DIABETES AND PREGNANACY

 

If a diabetic women wishes to have a child there is no reason apart from genetic aspect why she should avoid pregnancy, provided she is not suffering from any serious complications of diabetes and she is continuously under expert medical care. But if it is not as such, she may face multiple problems during pregnancy. As in the later stages of pregnancy she may develop and excessive accumulation of amniotic fluid. Moreover, the foetus is sometimes unusually large leading to difficulty in labour. Diabetes cause risk to the life of the mother as well as the child. The chances of a diabetic mother to lose her baby, either from a stillbirth or in the early neonatal period, are greater than those of a non-diabetic mother. This mother is under most careful supervision.

Congenital (presence since birth) malformation is more common is diabetic pregnancy and is the cause for majority of the deaths. There is great difficulty during delivery and both the mother and baby suffers from trauma. But due to recent advancements, nowadays the diabetic pregnancies are much more safer than anytime before. So, if proper care is taken then they can give birth to a normal child in a normal way.

Therefore, the proper treatment of a pregnancy diabetic patient requires the close and coordinated supervision of a team consisting of physician, obstetrician, anesthetist, nurse and dietician. The sooner the pregnancy is diagnosed, the better it is. Some non-pregnant diabetic women usually miss one or more menstrual periods, particularly if their disease is poorly controlled. For this reason a laboratory test for pregnancy is of greater that oral hypoglycemic agents might be teratogenic, and any diabetic patient who is taking these drugs and wishes to become pregnant should change to a preparation of insulin. Good control of the diabetes is the key to a successful pregnancy the blood glucose level should remain normal before and at the time of conception and throughout the pregnancy. The patient must be properly educated to take care of their diet and insulin dosage while at home. Diet is normally the same as to diabetic diet but there is need for additional milk. Generally, the vomiting, which occurs in early stages of pregnancy, may create practical problems for the physician and dietitian. The administration of highly purified unmodified and depot insulin twice daily is the best treatment for pregnant diabetic patients. After the diagnosis of pregnancy has been made the patient should be seen at first at fortnightly and later at weekly intervals. Continued control of the diabetes may be complicated by other factors: -

Such as smoking, increases the blood cholesterol and triglyceride levels. If the patient smokes, then there is need of taking more amount of beta-carbonate found generally in carrot, spinach, etc. Smoking, increase the changes of kidney disease. Patient who smoke 10 cigarettes a day, have 13% chances of developing kidney disease while who smoke 30 cigarettes a day, have 25% chances of developing kidney disease. Smoking also increases the chances of developing oral cancer. Diabetic patients may develop diseases of gum and supporting periodontal structures. Periodontitis and Gingitivis are very common in pregnant diabetic individuals. They suffer from bleeding gums and painful ulceration. Nerve damage may occur in diabetic patients leading to Neuropathy. They may experience limited joint mobility and joint aches. Due to nicotine present in cigarette, the blood pressure and pulse rate may show sudden rise. It is more complicated in hypertensive patients. In case of smokes, vascular disease of the extremities like leg and foot infections may occur which requires amputation.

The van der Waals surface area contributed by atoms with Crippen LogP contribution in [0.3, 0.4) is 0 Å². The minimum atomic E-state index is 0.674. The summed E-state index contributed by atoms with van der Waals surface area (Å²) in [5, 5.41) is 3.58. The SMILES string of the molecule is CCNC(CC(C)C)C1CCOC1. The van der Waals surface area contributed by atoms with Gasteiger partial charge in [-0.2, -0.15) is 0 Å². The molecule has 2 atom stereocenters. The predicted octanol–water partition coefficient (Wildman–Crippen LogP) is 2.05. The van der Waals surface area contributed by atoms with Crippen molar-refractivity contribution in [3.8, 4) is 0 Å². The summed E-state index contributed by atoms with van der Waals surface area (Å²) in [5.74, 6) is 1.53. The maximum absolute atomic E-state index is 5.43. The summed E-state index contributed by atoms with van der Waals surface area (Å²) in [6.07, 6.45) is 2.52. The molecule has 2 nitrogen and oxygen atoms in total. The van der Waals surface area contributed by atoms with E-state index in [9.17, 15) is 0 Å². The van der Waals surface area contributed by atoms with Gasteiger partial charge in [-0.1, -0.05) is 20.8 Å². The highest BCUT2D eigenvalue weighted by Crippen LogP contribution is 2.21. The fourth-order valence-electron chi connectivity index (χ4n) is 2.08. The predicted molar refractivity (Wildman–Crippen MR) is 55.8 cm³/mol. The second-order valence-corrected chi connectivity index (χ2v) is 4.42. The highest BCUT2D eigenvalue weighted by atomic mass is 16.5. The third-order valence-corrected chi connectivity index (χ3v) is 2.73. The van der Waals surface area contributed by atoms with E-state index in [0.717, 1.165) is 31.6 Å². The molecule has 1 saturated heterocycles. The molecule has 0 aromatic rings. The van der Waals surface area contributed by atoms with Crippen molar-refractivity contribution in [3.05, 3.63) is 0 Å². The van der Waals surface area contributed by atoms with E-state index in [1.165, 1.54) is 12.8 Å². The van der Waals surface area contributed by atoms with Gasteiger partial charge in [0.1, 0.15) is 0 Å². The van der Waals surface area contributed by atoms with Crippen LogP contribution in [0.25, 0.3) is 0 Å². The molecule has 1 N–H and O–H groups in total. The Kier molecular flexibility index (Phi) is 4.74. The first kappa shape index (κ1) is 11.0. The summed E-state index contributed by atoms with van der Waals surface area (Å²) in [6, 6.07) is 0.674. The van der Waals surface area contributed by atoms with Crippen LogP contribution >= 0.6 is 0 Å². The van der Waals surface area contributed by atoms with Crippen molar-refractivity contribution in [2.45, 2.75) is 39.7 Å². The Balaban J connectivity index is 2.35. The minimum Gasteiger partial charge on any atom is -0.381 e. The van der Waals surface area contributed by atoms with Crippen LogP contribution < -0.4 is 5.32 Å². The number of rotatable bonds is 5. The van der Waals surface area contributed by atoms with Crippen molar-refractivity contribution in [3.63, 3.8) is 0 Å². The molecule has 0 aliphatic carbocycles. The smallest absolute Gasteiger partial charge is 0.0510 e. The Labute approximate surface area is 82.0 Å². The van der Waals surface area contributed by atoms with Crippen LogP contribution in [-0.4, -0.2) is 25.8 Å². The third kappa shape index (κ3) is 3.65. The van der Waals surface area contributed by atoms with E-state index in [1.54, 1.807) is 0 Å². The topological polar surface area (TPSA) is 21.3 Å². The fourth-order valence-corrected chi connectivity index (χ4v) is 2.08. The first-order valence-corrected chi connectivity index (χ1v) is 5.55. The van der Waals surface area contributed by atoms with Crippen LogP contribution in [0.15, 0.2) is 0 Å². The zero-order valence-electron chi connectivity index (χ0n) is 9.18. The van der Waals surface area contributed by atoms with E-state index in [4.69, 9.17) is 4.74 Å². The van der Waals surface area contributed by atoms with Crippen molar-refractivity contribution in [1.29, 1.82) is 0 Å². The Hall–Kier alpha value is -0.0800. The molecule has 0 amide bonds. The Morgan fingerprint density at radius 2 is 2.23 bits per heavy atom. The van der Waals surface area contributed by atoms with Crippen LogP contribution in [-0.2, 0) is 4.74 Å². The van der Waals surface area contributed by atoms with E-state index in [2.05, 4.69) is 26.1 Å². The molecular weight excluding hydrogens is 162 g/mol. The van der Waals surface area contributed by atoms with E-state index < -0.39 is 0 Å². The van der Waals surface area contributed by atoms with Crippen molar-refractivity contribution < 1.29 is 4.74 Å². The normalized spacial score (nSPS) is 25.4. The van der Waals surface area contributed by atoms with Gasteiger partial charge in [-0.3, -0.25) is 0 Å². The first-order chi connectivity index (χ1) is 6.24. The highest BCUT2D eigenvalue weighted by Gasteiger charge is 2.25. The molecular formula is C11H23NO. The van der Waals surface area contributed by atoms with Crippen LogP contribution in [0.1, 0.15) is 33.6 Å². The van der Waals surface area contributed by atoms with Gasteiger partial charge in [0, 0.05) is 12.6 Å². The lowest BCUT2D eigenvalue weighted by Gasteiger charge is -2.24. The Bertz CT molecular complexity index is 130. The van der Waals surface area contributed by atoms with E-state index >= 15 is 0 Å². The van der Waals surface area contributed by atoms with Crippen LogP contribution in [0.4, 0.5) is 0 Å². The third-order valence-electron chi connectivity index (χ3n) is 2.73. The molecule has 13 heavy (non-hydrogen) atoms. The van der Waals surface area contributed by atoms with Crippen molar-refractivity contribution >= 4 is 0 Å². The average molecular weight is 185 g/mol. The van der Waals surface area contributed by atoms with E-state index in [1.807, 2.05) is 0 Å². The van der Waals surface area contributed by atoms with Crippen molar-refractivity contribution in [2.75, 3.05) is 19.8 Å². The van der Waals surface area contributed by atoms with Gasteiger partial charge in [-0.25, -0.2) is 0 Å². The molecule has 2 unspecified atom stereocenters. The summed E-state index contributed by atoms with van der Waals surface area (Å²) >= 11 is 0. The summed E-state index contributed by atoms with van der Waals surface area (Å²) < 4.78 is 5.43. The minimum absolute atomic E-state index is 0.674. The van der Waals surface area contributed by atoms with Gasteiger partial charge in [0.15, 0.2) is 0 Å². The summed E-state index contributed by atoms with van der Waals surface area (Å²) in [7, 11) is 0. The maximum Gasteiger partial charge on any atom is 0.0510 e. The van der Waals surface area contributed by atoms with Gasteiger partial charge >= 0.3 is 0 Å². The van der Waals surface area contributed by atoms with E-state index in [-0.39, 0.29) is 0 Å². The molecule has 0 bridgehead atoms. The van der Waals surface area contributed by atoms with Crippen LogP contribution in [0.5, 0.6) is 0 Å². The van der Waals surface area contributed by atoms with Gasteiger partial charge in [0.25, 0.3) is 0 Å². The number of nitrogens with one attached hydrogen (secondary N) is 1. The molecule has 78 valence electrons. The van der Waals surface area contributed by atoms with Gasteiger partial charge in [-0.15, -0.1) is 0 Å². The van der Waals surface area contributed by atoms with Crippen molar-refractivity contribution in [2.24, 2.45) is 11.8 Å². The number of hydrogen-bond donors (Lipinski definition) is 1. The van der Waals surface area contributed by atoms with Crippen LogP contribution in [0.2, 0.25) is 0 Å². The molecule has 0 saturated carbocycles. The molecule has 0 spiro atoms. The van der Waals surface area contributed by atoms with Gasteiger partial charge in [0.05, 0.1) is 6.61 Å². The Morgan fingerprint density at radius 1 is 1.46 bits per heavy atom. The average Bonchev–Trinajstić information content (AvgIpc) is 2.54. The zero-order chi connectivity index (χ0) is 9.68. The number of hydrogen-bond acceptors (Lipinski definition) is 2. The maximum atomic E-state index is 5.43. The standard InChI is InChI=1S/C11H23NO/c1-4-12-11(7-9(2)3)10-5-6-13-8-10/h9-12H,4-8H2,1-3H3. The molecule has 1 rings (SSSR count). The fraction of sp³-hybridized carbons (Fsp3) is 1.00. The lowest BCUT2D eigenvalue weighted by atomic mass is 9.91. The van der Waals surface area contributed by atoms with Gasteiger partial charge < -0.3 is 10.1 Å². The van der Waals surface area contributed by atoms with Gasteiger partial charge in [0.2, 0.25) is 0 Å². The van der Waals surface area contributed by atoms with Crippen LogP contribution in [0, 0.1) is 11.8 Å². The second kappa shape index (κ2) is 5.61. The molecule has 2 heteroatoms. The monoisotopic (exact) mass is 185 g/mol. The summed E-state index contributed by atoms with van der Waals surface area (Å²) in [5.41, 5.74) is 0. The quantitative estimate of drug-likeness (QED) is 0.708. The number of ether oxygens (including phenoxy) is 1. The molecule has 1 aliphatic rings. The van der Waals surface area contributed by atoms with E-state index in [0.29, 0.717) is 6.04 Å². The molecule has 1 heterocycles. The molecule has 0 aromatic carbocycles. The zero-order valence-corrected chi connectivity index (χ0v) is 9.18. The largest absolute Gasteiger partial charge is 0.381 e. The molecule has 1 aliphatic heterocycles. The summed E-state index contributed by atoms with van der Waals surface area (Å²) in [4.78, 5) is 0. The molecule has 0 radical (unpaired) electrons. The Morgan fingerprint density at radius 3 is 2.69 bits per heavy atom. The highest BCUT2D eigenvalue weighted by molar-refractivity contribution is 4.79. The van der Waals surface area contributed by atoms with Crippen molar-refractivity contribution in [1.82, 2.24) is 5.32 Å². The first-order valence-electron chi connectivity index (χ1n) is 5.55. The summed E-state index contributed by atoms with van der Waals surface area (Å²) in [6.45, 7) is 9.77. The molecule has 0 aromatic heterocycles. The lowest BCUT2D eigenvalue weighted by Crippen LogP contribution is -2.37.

It is said that good diabetic control is necessary. Because if excessive amounts of glucose are last in the urine because of the lowered renal threshold, it may be needed to give extra carbohydrate feeds between meals and sometimes at night, along with suitable amounts of unmodified insulin to avoid ketosis. But then also, the requirements for insulin usually increase as pregnancy advances. Blood glucose level is tested at short intervals to ensure that an increase in insulin dosage, based on misleading urine test, is not producing any sort of hypoglycaemia.

There is a risk of sudden intrauterine death in late pregnancy, therefore the diabetic women are rarely allowed to proceed to term and most are delivered between 37 th and 38 th week by induction of labour or if necessary by Caesarean section. Date of delivery is chosen by estimating the sphingomyelin/lecithin ratio in the amniotic fluid. It the ratio is above 2.0 the risk of respiratory distress in the infant is low. On the morning of delivery the usual breakfast and insulin in replaced by an intravenous infusion of 10% dextrose with 10 units of unmodified insulin added to each 500 ml. This should be given at a rate of 100 mg hourly. Whatever method, used administration of insulin should be stopped immediately on delivery and subcutaneous insulin resumed according to need as determined by urine and blood tests. Little no insulin may be required for 12 hours after delivery.

Tests for safe pregnancy are Glycated haemoglobin test once a month, Alpha-fetoprotein test once every three months, Periodic sonography and Non-stress test in the last two weeks of gestation.